Temprite’s Tom Schmidt sees cost barriers to greater adoption of transcritical CO2 units by U.S. supermarkets, though a Clinton presidency would make a difference
Temprite's 130 series oil separators for transcritical CO2 refrigeration
“We’re waiting for the U.S. to begin its long march towards transcritical CO2,” said Tom Schmidt, president of U.S. oil separator manufacturer Temprite.
Temprite, based in West Chicago, Ill., supplies a line of coalescent oil separators (the 130 Series) for transcritical CO2 systems designed for up to 140 bar (2,030 psi). The company has deep connections in the European marketplace, having collaborated with the Danish Technological Institute on the development of a viable oil separator for CO2 applications. European OEMs have installed Temprite’s products in many of the transcritical systems that have proliferated over the past five years in Europe, reaching more than 5,000 installations.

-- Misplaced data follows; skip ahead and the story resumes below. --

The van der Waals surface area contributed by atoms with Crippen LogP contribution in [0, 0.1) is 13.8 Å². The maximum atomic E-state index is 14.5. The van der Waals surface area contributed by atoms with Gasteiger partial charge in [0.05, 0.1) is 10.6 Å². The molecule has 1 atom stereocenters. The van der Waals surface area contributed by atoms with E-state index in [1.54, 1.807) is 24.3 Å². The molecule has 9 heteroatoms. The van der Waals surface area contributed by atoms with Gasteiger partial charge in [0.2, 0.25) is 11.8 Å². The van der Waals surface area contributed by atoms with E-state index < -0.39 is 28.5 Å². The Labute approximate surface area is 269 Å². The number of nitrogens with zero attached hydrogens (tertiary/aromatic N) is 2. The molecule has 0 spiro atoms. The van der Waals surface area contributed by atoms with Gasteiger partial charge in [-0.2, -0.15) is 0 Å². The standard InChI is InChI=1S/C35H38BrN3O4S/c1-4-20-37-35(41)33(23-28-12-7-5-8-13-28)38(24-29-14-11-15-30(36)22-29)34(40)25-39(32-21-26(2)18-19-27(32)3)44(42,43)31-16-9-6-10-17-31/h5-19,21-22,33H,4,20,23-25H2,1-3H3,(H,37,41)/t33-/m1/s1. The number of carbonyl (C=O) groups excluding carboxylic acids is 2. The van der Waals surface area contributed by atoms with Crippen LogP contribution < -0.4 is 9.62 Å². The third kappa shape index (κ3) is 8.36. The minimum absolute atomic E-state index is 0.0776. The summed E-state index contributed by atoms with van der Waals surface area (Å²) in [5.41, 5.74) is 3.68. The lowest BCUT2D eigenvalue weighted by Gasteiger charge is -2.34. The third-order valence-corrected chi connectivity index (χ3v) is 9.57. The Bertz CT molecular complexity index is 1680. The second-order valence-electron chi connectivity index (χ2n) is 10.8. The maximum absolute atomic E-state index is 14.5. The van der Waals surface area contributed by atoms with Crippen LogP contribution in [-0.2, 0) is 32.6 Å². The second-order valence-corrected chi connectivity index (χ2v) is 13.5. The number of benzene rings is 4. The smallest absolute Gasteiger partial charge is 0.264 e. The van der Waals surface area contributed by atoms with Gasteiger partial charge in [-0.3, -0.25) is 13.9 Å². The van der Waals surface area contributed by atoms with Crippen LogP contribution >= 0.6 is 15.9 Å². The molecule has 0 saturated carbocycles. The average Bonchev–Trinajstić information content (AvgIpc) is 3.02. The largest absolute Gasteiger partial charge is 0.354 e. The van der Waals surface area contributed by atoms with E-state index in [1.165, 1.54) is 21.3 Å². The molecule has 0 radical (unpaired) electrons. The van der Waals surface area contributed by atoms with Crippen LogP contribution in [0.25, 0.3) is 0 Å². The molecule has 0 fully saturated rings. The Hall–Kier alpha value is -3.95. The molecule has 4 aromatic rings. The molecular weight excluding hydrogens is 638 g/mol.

Keeping an eye on the European market, Temprite exhibited at the Chillventa 2016 trade show in Nuremberg, Germany last month.
But in the U.S. market, where an estimated 200-plus transcritical units have been installed in supermarkets since 2013, Schmidt perceives “a reluctance by the supermarket industry to move to CO2 because of cost.” However, with the adoption of the Paris climate change accord this year, he expects the U.S. “to move in a green direction, like it or not,” adding at his Chillventa 2016 booth, “with the ascension of Hillary Clinton to the presidency, that’s a done deal.”
“[Using HFCs or CFCs] is like admitting you’re a heroin addict.”
– Tom Schmidt, Temprite
Moreover, cost complaints are misplaced because end users “are getting a much better system that solves all of your problems, and you get heat out of it,” he said.
High ambient temperatures should no longer be an obstacle to transcritical system adoption, added Schmidt. In fact, the efficiency issues caused by warm climates were solved “five or six years ago.”
Another thing favoring CO2 refrigeration is the “opprobrium” that end users associate with using HFCs or CFCs, said Schmidt. “It’s like admitting you’re a heroin addict.”